This extravaganza of bakery was sooo big we thought we would extend our coverage in this online feature. But, if you want even more, you can check out the feature in the 2 October issue of British Baker.
Here we look at some of the other companies that caught our eye – and also look at the lighter side of the show.
The shop is your selling tool. That was the key message from Wolfgang Kuhn of Aichinger, which was showing off its fridge counter with a glass top, a refrigerated cabinet and its vario-flip counter top. “Every shop we refurbish has more than 30% more sales,” he added.
Brook Food Processing
Brook Food Processing has been manufacturing confectionery machinery for nearly 15 years since purchasing Yorkshire-based Bell Perkins. It rebranded its manufacturing division in 2010 to Reach Food Systems and now exports a wide range of machinery globally via a network of distributors.
IBA 2015 in Munich saw the company exhibit on a larger scale than ever before, with a 100sqm stand, dedicated to showcasing its latest equipment developments. Highlights from the range included the newly launched Ultrasonic Cake Cutter, which was unveiled for the very first time at IBA. The Ultrasonic Cutter is a fully computerised cutting-edge model which is capable of managing sticky and difficult products, an exclusive feature of which is the ability to cut products up to 760mm long. Other machines from the range included the Industrial Multihead Pneumatic depositor, versatile cake decorating and bespoke production lines and an industrial chocolate and fondant enrober. The equipment all draws on the facility to manufacture equipment specifically to suit the end-product.
The Dutch-based baking machinery supplier said it had seen an increase in interest from the UK for its artisan bread lines. Gerard Muermans, commercial director, said the company was increasingly being called on to offer a “one-stop shop solution” for its customers. It offers 24-hour engineer support and Muermans said that, in eight out of 10 cases, it could solve problems remotely.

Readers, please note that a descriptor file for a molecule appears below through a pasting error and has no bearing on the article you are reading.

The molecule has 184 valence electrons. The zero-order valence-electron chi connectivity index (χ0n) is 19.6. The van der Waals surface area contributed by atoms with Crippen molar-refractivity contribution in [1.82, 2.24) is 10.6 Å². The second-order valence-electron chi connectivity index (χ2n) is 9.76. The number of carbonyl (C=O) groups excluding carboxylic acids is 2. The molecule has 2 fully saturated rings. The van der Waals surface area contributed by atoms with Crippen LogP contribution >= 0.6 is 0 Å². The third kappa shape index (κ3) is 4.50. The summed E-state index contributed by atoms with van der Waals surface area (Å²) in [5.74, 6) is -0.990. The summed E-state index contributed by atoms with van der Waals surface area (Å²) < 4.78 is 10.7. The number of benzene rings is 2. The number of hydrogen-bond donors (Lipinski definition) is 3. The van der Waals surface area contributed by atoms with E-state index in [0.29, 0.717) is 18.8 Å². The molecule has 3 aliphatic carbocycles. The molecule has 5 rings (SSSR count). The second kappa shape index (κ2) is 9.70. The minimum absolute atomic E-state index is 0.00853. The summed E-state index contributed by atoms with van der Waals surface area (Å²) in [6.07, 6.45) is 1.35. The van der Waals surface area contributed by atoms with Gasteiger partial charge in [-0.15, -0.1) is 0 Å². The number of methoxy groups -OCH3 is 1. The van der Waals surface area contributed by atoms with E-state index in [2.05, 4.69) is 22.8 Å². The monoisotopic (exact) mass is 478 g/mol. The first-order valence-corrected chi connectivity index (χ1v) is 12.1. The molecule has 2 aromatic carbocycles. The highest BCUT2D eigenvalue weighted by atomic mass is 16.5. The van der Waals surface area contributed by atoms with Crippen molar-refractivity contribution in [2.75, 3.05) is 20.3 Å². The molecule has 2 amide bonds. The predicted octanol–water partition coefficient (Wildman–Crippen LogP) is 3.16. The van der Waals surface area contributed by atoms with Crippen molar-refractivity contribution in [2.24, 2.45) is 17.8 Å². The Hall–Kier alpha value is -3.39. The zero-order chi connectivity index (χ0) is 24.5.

For Revent, one of the main highlights of its IBA show was its range of One ovens, which are circular in design. They come with triple-glazed glass doors which offer space-saving solutions. The company hopes the round oven will become to bakers what the smartphone has become to the world of communication.
At Bosch, the main focus was its new Pack 301 LS machine for the flow-wrapping of biscuits on edge. The manufacturer said its new machine had a modular build, so was scalable depending on the size of the business. It also had a hygienic composition for ease of cleaning.
The Swiss baking engineering firm was another company with an extremely busy stand. In particular its Cromaster, a new croissant line, drew the crowds. The Cromaster can have an hourly output between 4,000 (two-row production) and 24,000 croissants (eight-row production) per hour. Plus, it has an adjustable curling unit, which allows for the production of both firm and loose curled croissants. Richard Tearle, general manager at Rondo, said the company had also completely upgraded the internal components of its MLC smart line machines.
The company was showing off its range of whey protein egg replacers and had an emphasis on snacking and the gluten-free markets. John Gelley, sales manager for North America, said the business had seen a great growth in the region as it tapped into consumer trends over there. Lars Vestergaard Nielsen, marketing communications manager, added: “We know that 45% of consumers snack daily and we know that 92% of US consumers snack daily and we have reacted to that.” It was showing a new Snack Cake solution which contained up to 10% whey protein and 200mg of calcium in a 21g serving, with only 100 calories.
Also exhibiting at IBA was American Pan, the family-owned group from the US, which has recently acquired Clean Bake. For Shaun Hughes, managing director, the link-up with American Pan means the company can now offer a greater array of solutions for its bakeware customers. He also said that new technology from American Pan meant customers could bake for longer without replacing or refurbishing their trays and tins. William Bundy, vice-president – sales and marketing development, said: “Every application and every product has the perfect coating for it. Some are perfect for Teflon, but others are perfect for a glaze.” Hughes also said that a recent customer had sent four pallets of scrap tins to American Pan and the company had been able to recover 60% of them for reuse.
Bakels was showing off its innovative Baking Industry Awards finalist product. Renowned for its business-to-business products, the company has been winning plaudits and contracts for its Gluten Free Multiseed Home Baking Bread Mix. Each pack retails at £2.99 and makes one 500g loaf. The company has been having a lot of success via Amazon with the mix. James Millward, chief operating officer of British Bakels, said the company had also grown its multiseed sales.
The refrigeration giant was showing off its H80/20 range for smaller bakeries or restaurants. Also proving popular was its Triple Runner, its high-capacity space-saving, multi-level continuous belt freezer. The company claims the Triple Runner reduces the footprint of the machinery and is consistent with its ‘innovate, don’t imitate’ mantra.